Make Up Artist:
Rudy Miles for beautybyrudy
Ajahmure Clovis for hernailsrock
FEATURED MAKEUP ARTISTS INTERVIEW
1.What do you hope your contribution to the project says to the viewers?
I hope the viewer is able to feel something organic from the makeup in the project; I hope it evokes an emotion, whatever that means for each individual.
2.How has working with a team benefited you aside from strengthening your skills?
Working with a team really contributes to the creative process for me. Once I design and develop a makeup concept, the team’s reactions and connections to that concept help it to become a reality. It’s the first step towards manifesting the look and bringing it to life.
3.What is some good advice for Makeup Artists striving to work in this industry?
GET EDUCATED and coached in a classroom setting! It’s very difficult to develop your own style of makeup artistry if you’ve only studied how to do some other artists’ techniques. Artists learn so much more about developing a style if they can connect the makeup techniques to big picture concepts like color theory, texture and placement.
4.What do you find to be the most rewarding and difficult when working with a team of artists to meet a common look?
I find it most rewarding when any one aspect of the shoot (hair, nail, wardrobe, lighting) can inspire the direction for the rest of the team. I find it most difficult to work with a team that is not able to try the unexpected and create in the raw of the moment.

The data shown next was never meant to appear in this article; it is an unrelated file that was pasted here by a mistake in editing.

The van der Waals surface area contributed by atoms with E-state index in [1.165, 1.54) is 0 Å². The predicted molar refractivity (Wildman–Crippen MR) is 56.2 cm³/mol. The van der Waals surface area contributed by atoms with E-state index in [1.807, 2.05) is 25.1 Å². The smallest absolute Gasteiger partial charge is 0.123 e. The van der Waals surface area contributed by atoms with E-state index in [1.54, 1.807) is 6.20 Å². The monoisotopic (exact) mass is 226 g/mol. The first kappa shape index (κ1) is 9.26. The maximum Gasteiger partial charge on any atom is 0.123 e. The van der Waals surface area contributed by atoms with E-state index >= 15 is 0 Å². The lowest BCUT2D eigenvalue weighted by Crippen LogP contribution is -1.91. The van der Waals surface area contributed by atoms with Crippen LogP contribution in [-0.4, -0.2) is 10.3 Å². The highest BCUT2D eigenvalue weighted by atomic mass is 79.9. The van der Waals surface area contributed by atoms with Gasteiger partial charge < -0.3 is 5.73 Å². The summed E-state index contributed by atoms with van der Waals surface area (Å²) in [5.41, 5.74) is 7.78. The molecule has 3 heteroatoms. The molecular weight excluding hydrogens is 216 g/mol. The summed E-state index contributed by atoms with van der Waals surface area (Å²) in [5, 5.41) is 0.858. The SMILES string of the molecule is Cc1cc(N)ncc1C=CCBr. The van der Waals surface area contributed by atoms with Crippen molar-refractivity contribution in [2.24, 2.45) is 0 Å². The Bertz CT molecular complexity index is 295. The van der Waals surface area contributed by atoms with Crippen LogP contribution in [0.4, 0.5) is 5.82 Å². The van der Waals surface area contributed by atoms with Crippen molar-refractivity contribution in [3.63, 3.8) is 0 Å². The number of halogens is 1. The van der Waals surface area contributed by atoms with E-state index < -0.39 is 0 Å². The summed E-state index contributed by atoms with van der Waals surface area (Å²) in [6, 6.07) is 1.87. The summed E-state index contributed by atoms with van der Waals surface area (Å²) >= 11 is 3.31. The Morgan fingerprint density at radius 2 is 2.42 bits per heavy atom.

5.How do you plan for the unexpected?
I plan for the unexpected by being detached from the process. If I have a concept in mind but it evolves into something completely opposite, I can work with that because it is about the work that must be released from me, not about me.
6.What do you feel is a common mistake Makeup Artists make?
A common mistake makeup artists make is having no range of talent. So often I speak with makeup artists who think every photo shoot requires heavy contouring and highlighting, false lashes, lip gloss and the like. Many artists don’t have or understand restraint and subtly and the beauty of painting face for the face you’re working on, not just for the sake of picking up your brush.
7.What advanced classes have you taken that you feel has helped you the most?
The MAC Pro classes I’ve taken with makeup artists James Kaliardos and Linda Mason were amazing. Both of these artists spoke so eloquently and passionately about the creative process and their body of work. They also didn’t have the artistic blocks and constraints that sometimes accompany the craft. It’s an honor to get to watch such artists create right before your eyes. They reminded me that is it indeed art, every time.
8.What do you say to those who don’t feel education is important throughout their career?
If you’re doing what you did last season, you’re already out dated. Education is critical to not only stay ahead of trends but to even be able to put yourself in a creative space to possibly be a movement maker, not just a trend setter. This industry is ever evolving and so should we as artists, ideally.
9.How do you keep your style fresh?